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"1914-1922 - A New World Was Born" exhibition

   
 4Stars10px  - darkometer rating: 3 -
  
A New World Was Born 02   entranceA relatively new and very visual exhibition in Hungary’s capital Budapest that is about the First World War, and in particular the changes it brought about, manifesting themselves in the immediate aftermath of the “Great War”, in industry, society and politics, both in Hungary itself and in the wider world.

>More background info

>What there is to see

>Location

>Access and costs

>Time required

>Combinations with other dark destinations

>Combinations with non-dark destinations

>Photos

   
More background info: For background about WW1 see also under Ypres, The Somme and Verdun, as well as Isonzo.
  
I haven’t been able to track down much background information about how this particular exhibition came about, except that it first opened in 2015 and seems to be curated by the same person (Mária Schmidt) who is also Director General of the House of Terror (also Director General of the Institute of the Twentieth Century and a member of the First World War Centenary Memorial Committee).
  
The strong focus on Hungarian victimhood in parts of the exhibition as well as the clear anti-communist/Bolshevik stance in others are in line with a similar orientation in the House of Terror. Nevertheless, the exhibition achieves its international angle as well, especially with regard to the role of the USA.
  
I had seen many photos online before I went to see the exhibition in person, yet I had also read about a no-photography rule being in place. Moreover, the associated website said that journalists and researchers wanting to write about the exhibition would get admission at half price and would be given a photo permit. So I wrote to the institution enquiring about such a permit, but I never had a reply.
  
On the day I was there I went in anyway, and to my mild surprise found that in the ground floor part of the exhibition I was free to take photos unhindered. I also never saw any no-photography signs in that section. But as soon as I entered the second part on the first floor, a museum warden came up to me and made it clear: “No photos!”. And now there were also signs to the same effect dotted around. Throughout the remainder of the exhibition there were several “security guards” keeping a close eye on visitors. So I had to pack my big camera away. This explains the rather unbalanced and two-thirds unrepresentative photo gallery below.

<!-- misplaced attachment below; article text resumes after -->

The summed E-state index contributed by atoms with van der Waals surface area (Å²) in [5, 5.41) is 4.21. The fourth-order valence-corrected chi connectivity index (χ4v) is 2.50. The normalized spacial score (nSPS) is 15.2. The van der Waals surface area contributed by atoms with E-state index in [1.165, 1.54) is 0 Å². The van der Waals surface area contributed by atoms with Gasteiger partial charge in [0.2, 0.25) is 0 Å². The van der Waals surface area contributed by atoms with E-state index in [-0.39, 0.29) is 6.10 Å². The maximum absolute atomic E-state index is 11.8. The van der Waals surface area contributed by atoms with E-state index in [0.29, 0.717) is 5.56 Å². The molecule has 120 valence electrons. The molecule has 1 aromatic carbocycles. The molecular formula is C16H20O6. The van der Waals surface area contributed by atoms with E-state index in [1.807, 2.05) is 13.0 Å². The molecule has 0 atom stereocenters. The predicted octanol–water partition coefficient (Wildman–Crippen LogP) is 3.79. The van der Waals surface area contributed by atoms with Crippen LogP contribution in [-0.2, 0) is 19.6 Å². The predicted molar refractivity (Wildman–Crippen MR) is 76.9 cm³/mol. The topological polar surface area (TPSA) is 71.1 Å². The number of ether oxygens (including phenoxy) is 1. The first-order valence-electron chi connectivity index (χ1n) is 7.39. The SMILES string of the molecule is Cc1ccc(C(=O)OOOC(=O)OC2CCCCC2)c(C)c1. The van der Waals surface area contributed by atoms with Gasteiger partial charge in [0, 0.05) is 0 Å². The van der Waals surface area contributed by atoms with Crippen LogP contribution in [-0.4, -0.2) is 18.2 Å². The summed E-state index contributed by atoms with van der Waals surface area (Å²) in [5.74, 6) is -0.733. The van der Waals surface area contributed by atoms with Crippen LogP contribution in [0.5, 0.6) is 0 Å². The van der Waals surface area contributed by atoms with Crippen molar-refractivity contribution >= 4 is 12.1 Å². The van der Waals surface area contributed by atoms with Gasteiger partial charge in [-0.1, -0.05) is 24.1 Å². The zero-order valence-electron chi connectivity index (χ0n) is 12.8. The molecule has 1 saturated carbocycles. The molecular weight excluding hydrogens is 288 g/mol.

What there is to see: quite a lot! The WW1-theme scene is set, as it were, outside the building with three pairs of oversized sculptures on plinths made of replica piles of sandbags. Two of the pairs involve a wounded soldier being propped up by the other figure. The third pair is “guarding” the entrance. They are quite drastic as well as sizeable.
  
Inside you get your ticket from the museum shop and are given a leaflet that includes short thematic introduction texts and, more importantly, maps of the layout of the exhibition, which is spread out over three floors beginning on the ground floor. These maps are vital for orientation! I had to refer to them a lot to avoid getting confused and lost. So do make sure you use those maps!
  
The exhibition kicks off with a brief look at the period immediately before the outbreak of WW1, with the end of the Belle Époque and increasing militarization. The largest exhibits here are two life-size dummies of men on horseback, one clad in the type of colourful soldier’s uniform in use up to WW1, and the other in greenish monochrome garb and wearing a gas mask (like his horse!), representing the change to soldiers’ appearance due to WW1.
  
Also in the first room is an interactive touchscreen where you can punch up additional information about subthemes (e.g. about the home front, new roles for women, etc.) of the first part of the exhibition. More such screens also appear in later parts of the exhibition. The information is available in Hungarian and English. The rest of the exhibition, its texts and labels, are also bilingual, with decent translation quality.
  
In general, though, this exhibition isn’t very textual. There are few longer text panels, more often you just get short snippets, mostly quotes from a variety of sources. The focus is instead on large installations involving all manner of artefacts and mock-ups, plus display cabinets with smaller exhibits.
  
The next section is a bit strange, with gasses bubbling away from what looks like a fake swamp-come-battlefield. This is probably to represent gas warfare but remains rather abstract. It does add a slight olfactory element too, though.
  
More war aspects follow, including the medical side, prosthetics included, as well as the role of animals in warfare, from horses to dogs and from carrier pigeons to trench canaries (presumably to detect gas, as in mines).
  
A side section focuses on the changes to the roles of women due to the war, with more and more formerly male domains being taken over by women, in industry, armaments factories and even on the front lines (though mostly still as nurses only). The subsequent calls for more democratic rights for women are covered too.